My last blog here was in April of this year. And what a year it’s been. They say hindsight is 2020, and who would have thought it would be in the year of 2020 that saying would be made true. I take the view that if you are still working, healthy, and haven’t lost a loved one to COVID, then you are blessed. I’m pleased to say I’m one of that group – and my love & best wishes go out to anyone affected by the events of the last 12 months.
One thing I didn’t realize is how bizzy I would in my first full year here at Droplet Computing – and it’s not just with doing 101 with new prospective customers or jumping on Zoom to assist with trials of software – or cranking out interoperability guides and KBs. What makes my job so enjoyable is the hours I get to spend testing, playing, and creating skunkworks in my lab, which I try to turn into products or product features. It’s probably the most creative part of what I do – and often driven by customers bringing challenges to us that you would only encounter in the real world. So one thing that is deeply rewarding is watching your technology become battle-hardened out there in the world of the production environment – forged in the fire of real-world use. One thing learned in the last 18 months or so with being at “Droplet” is how flexible you need to be, and able to turn your hand to any technology – which suits my character down to the ground. If variety is the spice of life, then working here is like a particularly hot vindaloo!
Anyway, I was inspired today to write a blog about my experiences of using an Intel NUC in my vSphere lab – a topic that would seem seaming unrelated to run running legacy or modern Windows apps in containerized format – but stick with me and you’ll see where I’m going.
So in my time of being a VMware Instructor and then an employee of the mighty VMW – I’ve largely kept away from the NUC style form factor. The resources always seemed so limited (volume of memory/number of NICs), and also because back in my ESX 2.x.x days I got burned by the HCL. I kid you not I once tried to install ESX 2.x.x to Dell Optiplex PC – and I’m proud to say that I’m one of a small number of people who ran ESX 2.x.x on Pentium III PowerEdge Pizza boxes connect to SCSI (yes SCISI!) JBOD! Home labs have come along way since 2004. But I decided the time had come to take a punt on an Intel NUC especially as I hard so many good and trusted people in the VMware Community speak highly of them (That’s you William Lam, if you’re reading this 🙂 )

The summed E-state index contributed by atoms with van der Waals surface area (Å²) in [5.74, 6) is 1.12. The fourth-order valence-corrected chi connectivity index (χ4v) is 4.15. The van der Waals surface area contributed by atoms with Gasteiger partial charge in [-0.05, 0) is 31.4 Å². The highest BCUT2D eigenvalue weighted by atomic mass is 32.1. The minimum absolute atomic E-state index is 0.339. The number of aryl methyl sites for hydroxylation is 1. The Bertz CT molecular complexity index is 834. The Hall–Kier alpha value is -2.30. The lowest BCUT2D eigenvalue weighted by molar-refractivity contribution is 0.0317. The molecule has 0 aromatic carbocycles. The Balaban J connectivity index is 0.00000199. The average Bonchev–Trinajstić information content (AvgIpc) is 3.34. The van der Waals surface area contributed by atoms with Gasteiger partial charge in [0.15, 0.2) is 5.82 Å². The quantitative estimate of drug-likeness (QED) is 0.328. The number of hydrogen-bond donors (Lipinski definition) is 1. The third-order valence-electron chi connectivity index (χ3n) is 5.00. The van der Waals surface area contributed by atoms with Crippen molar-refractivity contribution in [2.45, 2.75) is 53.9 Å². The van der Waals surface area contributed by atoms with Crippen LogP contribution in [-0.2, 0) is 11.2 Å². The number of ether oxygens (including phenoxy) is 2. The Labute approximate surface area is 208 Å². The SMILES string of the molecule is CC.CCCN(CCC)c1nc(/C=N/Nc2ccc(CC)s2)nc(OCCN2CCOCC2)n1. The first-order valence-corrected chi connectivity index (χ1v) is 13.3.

So this is what I added to my basket on Black Friday, with a plan to buy the gear – do some tests – do a demo to my management – and then claim it back through company expenses. In that “act now, and ask for forgiveness” kind of way [I’m happy to say my sneaky plot worked like a charm – thanks Barry…]
Parts wise I played safe consulting Intel’s site for the NUC10i7FNH and only buying RAM and the NVMe card that was on that list. I probably could have found cheaper RAM/Storage from no-name brands coming off the same factory somewhere in deepest darkest China – but I figured that was pointless considering I’d only save a couple of bucks (or pounds) here or there. I took the decision to just fill one bank on the memory slots – in case this approach didn’t fly – but I’ve been so pleased with the experience, I will buy the other 32GB SODIMM. The only question is how to sneak that thru my expenses claim without the big boss man noticing (Sorry, Barry…)
I won’t bore you with a 4hr unboxing video (WTF!) where I marvel at the quality packing materials (FFS!). Needless to say – fours screws at the base and your in – slot in your RAM. Unscrew the mounting screw on the NVMe, which is sprung loaded, and once the NVMe is in place – screw the mounting screw back. Pop the lid back on and your good to go. I did the whole thing on the living room carpet whilst watching Bing Crosby in High Society. Not quite taking ESD precautions there, but hey – you only live once – right?
Gotchas – none really except:
- I had to go into the BIOS/EFI (F2) and disable the on-board Thunderbolt port when installing ESXi 7
- You get a weird TPM warning – apparently, there’s a BIOS update for that… and then you have to apply a Firmware update – then disable Secure Boot – AND if that doesn’t work – clear the TPM keys by installing Windows before installing ESXi. I did the Firmware Update (F7 and provide a USB stick with the .cap file on it) – but it still didn’t clear the warning. I decided to live with the warning – and turned the Secure Boot back on… Life too short too worry about a false-positive warning in a homelab…
- vSphere 6.7 wouldn’t install – and I got a weird EFI firmware message – apparently fixed by flash update – it didn’t work for me – I’m not bothered, who wants 6.7 when you can run 7 in your lab (but it would have been nice to have…)
- Being old skool I burned a CD (how quaint) and plugged in a USB CD/DVD I have. I guess I could have put ESXi7 on a USB thumb drive but I couldn’t be bothered – I got ESX7i on the box which is the main thing. The build I used was ESX 7.0.1 (1685050804) this apparently has the NIC drivers built-in to the build so need to faff about with VIBs and Image Builder, blah, blah, blah.
So overall I really rate the NUC. It’s a great little ESXi home lab server for those who are operating so far up the stack that you really don’t care about features – you just need a cheap & cheerful bundle of CPU/Memory/Disk to run the high-level stuff without burning precious hours trying to get some custom shop thing working, and tearing your hair out to get network drivers going.